Late in 1946 a digital computer group was formed at Northrop. The name of Northrop pops up again and again in any computing history; this is one of the early references to their foresight. In 1946, few people bothered to distinguish between digital and analog, and in most places computing was either a side job of the tabulating department, or was being done clandestinely (clandestine: conducted with secrecy, usually for an evil purpose; illicitly covert) by some renegade engineers. Northrop was facing up to the future.
In December 1946, the Project RAND group of Douglas Aircraft was wondering
how to go about punching the output from a device they had constructed to
generate random digits. Cecil Hastings, Jr., who was head of the computing
department at that time, noted in a memo that two possible choices were:
· an 016 key punch; rental $18.00/month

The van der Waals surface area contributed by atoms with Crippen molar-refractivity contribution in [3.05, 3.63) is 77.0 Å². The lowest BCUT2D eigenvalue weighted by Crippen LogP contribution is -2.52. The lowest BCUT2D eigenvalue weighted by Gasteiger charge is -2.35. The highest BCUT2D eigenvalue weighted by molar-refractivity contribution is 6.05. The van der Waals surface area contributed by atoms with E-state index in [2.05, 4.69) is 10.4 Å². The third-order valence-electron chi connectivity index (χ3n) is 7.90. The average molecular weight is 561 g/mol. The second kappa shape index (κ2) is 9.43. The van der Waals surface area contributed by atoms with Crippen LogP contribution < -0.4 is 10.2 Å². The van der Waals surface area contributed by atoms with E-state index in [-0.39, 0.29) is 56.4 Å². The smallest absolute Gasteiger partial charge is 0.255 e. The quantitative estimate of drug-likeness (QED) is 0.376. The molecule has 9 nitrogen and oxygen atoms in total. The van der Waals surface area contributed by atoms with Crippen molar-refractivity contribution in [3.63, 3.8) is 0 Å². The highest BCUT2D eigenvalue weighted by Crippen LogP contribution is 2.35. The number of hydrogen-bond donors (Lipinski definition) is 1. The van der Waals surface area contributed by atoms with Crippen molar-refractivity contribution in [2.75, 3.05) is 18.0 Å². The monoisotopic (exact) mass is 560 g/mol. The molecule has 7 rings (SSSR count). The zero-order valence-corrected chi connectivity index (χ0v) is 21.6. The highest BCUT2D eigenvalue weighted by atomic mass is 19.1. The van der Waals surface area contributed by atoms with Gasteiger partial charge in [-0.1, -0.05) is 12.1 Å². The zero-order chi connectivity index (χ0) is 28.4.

· a 516 summary punch; rental $30.00/month
His memo says, "I felt that the difference in rental would almost certainly rule the type 516 out."
In 1947, Northrop contracted with the Eckert-Mauchly Corporation to produce the BINAC. In May 1947, a meeting was called of those persons interested in engineering computations to discuss common problems. The roll call of that meeting is a star-studded "who's who" of the pioneers, many of whom are still very active in the field. It is appended to this history as an artifact.
Later in 1947 the 602s started arriving. Since this machine could be
programmed, it rates as one of the first mass-produced automatic calculators. A
The year 1948 was marked mainly by the announcement of the 602A and 604 by IBM; by mid-1949 both machines were arriving in droves in this area. A memo of the time, commenting on the profusion of equipment and the new ideas, noted, "in another year it will be impossible to break a new person into this department." That memo would not sound strange today.